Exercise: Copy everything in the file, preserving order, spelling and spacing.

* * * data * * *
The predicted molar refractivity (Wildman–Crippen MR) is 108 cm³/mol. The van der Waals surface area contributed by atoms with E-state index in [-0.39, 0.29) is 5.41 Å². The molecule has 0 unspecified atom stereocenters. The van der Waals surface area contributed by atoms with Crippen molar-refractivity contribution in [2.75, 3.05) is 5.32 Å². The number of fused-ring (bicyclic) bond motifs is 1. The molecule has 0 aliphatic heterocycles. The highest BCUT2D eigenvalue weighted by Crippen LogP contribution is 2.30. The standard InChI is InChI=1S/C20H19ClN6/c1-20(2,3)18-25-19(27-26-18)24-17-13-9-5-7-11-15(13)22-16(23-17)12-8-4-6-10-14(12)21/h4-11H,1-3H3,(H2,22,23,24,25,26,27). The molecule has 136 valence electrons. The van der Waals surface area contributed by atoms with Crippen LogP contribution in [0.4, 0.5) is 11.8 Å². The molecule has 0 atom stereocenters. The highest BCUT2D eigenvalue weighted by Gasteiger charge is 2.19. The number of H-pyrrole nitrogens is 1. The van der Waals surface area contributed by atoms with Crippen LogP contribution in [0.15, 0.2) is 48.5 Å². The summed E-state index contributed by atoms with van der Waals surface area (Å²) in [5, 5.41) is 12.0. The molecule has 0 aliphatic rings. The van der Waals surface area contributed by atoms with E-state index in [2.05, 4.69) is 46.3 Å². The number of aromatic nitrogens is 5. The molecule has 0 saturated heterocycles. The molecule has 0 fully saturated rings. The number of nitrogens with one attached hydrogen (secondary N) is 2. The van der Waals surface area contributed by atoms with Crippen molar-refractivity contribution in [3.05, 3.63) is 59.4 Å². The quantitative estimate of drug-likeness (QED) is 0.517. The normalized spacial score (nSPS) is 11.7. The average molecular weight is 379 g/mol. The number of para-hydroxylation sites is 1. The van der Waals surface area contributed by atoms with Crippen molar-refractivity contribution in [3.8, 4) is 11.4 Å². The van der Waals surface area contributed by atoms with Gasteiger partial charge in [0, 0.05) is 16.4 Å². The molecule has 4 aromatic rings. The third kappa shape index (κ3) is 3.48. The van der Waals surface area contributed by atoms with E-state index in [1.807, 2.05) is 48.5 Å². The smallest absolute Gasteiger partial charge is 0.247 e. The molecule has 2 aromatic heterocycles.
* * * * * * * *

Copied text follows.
The predicted molar refractivity (Wildman–Crippen MR) is 108 cm³/mol. The van der Waals surface area contributed by atoms with E-state index in [-0.39, 0.29) is 5.41 Å². The molecule has 0 unspecified atom stereocenters. The van der Waals surface area contributed by atoms with Crippen molar-refractivity contribution in [2.75, 3.05) is 5.32 Å². The number of fused-ring (bicyclic) bond motifs is 1. The molecule has 0 aliphatic heterocycles. The highest BCUT2D eigenvalue weighted by Crippen LogP contribution is 2.30. The standard InChI is InChI=1S/C20H19ClN6/c1-20(2,3)18-25-19(27-26-18)24-17-13-9-5-7-11-15(13)22-16(23-17)12-8-4-6-10-14(12)21/h4-11H,1-3H3,(H2,22,23,24,25,26,27). The molecule has 136 valence electrons. The van der Waals surface area contributed by atoms with Crippen LogP contribution in [0.4, 0.5) is 11.8 Å². The molecule has 0 atom stereocenters. The highest BCUT2D eigenvalue weighted by Gasteiger charge is 2.19. The number of H-pyrrole nitrogens is 1. The van der Waals surface area contributed by atoms with Crippen LogP contribution in [0.15, 0.2) is 48.5 Å². The summed E-state index contributed by atoms with van der Waals surface area (Å²) in [5, 5.41) is 12.0. The molecule has 0 aliphatic rings. The van der Waals surface area contributed by atoms with E-state index in [2.05, 4.69) is 46.3 Å². The number of aromatic nitrogens is 5. The molecule has 0 saturated heterocycles. The molecule has 0 fully saturated rings. The number of nitrogens with one attached hydrogen (secondary N) is 2. The van der Waals surface area contributed by atoms with Crippen molar-refractivity contribution in [3.05, 3.63) is 59.4 Å². The quantitative estimate of drug-likeness (QED) is 0.517. The normalized spacial score (nSPS) is 11.7. The average molecular weight is 379 g/mol. The number of para-hydroxylation sites is 1. The van der Waals surface area contributed by atoms with Crippen molar-refractivity contribution in [3.8, 4) is 11.4 Å². The van der Waals surface area contributed by atoms with Gasteiger partial charge in [0, 0.05) is 16.4 Å². The molecule has 4 aromatic rings. The third kappa shape index (κ3) is 3.48. The van der Waals surface area contributed by atoms with E-state index in [1.807, 2.05) is 48.5 Å². The smallest absolute Gasteiger partial charge is 0.247 e. The molecule has 2 aromatic heterocycles.